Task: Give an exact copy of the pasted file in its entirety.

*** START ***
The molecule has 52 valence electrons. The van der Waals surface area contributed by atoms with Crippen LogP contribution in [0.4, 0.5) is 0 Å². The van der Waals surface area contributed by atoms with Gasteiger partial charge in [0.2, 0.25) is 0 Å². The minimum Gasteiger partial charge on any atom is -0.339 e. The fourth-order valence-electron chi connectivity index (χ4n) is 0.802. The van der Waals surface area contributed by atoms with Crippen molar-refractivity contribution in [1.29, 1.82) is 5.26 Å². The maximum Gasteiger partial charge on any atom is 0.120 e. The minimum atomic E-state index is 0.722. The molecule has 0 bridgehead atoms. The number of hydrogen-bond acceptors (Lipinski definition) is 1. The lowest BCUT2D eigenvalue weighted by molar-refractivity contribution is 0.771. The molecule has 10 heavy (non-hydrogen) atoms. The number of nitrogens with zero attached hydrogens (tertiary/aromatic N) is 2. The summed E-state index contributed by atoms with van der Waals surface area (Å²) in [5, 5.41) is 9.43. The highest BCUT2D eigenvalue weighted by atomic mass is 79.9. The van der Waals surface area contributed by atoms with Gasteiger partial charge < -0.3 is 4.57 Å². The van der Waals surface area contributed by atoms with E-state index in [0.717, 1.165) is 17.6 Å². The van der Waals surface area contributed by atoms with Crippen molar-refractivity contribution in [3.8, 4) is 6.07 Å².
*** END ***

The molecule has 52 valence electrons. The van der Waals surface area contributed by atoms with Crippen LogP contribution in [0.4, 0.5) is 0 Å². The van der Waals surface area contributed by atoms with Gasteiger partial charge in [0.2, 0.25) is 0 Å². The minimum Gasteiger partial charge on any atom is -0.339 e. The fourth-order valence-electron chi connectivity index (χ4n) is 0.802. The van der Waals surface area contributed by atoms with Crippen molar-refractivity contribution in [1.29, 1.82) is 5.26 Å². The maximum Gasteiger partial charge on any atom is 0.120 e. The minimum atomic E-state index is 0.722. The molecule has 0 bridgehead atoms. The number of hydrogen-bond acceptors (Lipinski definition) is 1. The lowest BCUT2D eigenvalue weighted by molar-refractivity contribution is 0.771. The molecule has 10 heavy (non-hydrogen) atoms. The number of nitrogens with zero attached hydrogens (tertiary/aromatic N) is 2. The summed E-state index contributed by atoms with van der Waals surface area (Å²) in [5, 5.41) is 9.43. The highest BCUT2D eigenvalue weighted by atomic mass is 79.9. The van der Waals surface area contributed by atoms with Gasteiger partial charge < -0.3 is 4.57 Å². The van der Waals surface area contributed by atoms with E-state index in [0.717, 1.165) is 17.6 Å². The van der Waals surface area contributed by atoms with Crippen molar-refractivity contribution in [3.8, 4) is 6.07 Å².